Once the set-up is complete, the attorney can move in for the kill:Q: Your son was with you, wasn’t he?Q: You are aware that he had a cell phone?Q: A cell phone with a videorecorder?Q: Isn’t it true that he videotaped you skiing?Q: You are aware that he posted that video on the Internet?Q: You saw it, didn’t you?Q: That video fairly and accurately depicted the way you skied on that vacation?Q: We can agree this vacation took place after the accident, true?
Next, the attorney should focus on the second prong of the attack: The attempted removal of the video from the Internet.Q: At some point you learned of the existence of this video, true?Q: You knew that video might harm your case?Q: You didn’t want anyone involved with this case to see it, right?Q: We can agree that video was removed from YouTube, wasn’t it?Q: It was removed at someone’s direction, wasn’t it?Q: Would I be correct in stating that it was removed at your direction?Q: So you could come to Court and try to make a jury believe your present condition is worse than it really is?
Finally, with access of the video from an “archive” search the video can be shown to the claimant and authenticated. Even if he denies the accuracy of the video, a subpoena could be issued to compel testimony from his son based on his “tweet.”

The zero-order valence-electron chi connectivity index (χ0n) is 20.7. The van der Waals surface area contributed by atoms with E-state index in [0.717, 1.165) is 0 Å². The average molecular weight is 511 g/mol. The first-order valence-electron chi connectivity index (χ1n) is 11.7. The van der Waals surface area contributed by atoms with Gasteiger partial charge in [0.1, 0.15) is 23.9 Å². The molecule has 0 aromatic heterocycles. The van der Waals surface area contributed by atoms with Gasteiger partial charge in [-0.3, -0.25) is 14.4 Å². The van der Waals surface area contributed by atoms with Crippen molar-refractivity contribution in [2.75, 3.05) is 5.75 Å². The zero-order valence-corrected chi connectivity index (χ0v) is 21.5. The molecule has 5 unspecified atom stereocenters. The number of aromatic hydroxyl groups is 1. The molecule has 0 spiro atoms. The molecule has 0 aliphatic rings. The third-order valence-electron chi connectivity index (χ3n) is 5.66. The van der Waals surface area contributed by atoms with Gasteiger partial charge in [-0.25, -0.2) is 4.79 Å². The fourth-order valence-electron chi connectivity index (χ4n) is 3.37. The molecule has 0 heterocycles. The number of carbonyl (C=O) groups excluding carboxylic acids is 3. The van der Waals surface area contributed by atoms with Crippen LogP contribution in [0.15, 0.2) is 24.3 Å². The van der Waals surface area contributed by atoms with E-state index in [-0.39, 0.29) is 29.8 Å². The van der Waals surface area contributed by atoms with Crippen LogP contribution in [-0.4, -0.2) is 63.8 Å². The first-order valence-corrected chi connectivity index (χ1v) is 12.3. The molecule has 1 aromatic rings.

Use With ExpertsUse of the Internet as a weapon at trial is not limited to one side of a case. Internet-based searches have the ability to hurt adversarial experts.Consider, for example, the scenario in which a defense medical expert set up a website for his practice which discussed, among other things, the fact that he testified on behalf of doctors, had never testified for a plaintiff and set forth his fees for materials review and testimony. During a previous trial, he was cross-examined at length about his website and the areas of attack focused on his bias in favor of doctors, his refusal to testify for plaintiffs and his fees. As a result of that cross, the doctor immediately deleted those items from his website.During his next trial testimony, the doctor denied ever having had a bias in favor of one side or another and “fudged” about his fees for litigation-related matters. By deleting these facts from his website, the doctor assumed (wrongly) that the information could never be accessed again. Here, an Internet archive search (such as Google or the “way back machine” and others) could not only bring up the website as it existed in hard copy, on a set date, but could also spell out the date on which the deletion was made. Here, the use of the information gained from the Internet can serve as the basis for a destructive cross.The set-up on cross examination, if done properly, will serve to significantly undermine the credibility of the doctor:Q: Doctor, you told us you are here to render your objective opinion, true?Q: It’s not as if you have taken sides in a litigation such as this, right?Q: After all, you’re here to testify truthfully no matter who it helps, correct?Q: Or who it hurts, true?Q: That’s because you’re open minded, right?Q: You would never work just to support one side of a litigation?Q: For example, you wouldn’t work to only help doctors?Q: That would clearly show a bias toward one side, right?Q: Something you would never do?Q: Something you never have done, true?Q: Doctor, this isn’t the first time you’ve testified in Court?Q: In the past, you were questioned about your website, right?Q: A website that says you only work for doctors?A: That’s not what my website says.Q: Isn’t it true that you purposefully removed that fact from your website?A: No.Q: Isn’t it true that you removed that fact so you wouldn’t be cross examined on it.A: No.Q: Isn’t it true that you were cross examined on this fact on June 6, 2007?Q: You changed your website on June 12, 2007, true?Q: Isn’t it true the only changes you made to your website were two deletions?Q: First, the fact that you testified for doctors and never for patients, true?Q: And second, the fact that your website no longer spells out anything about your fees, true?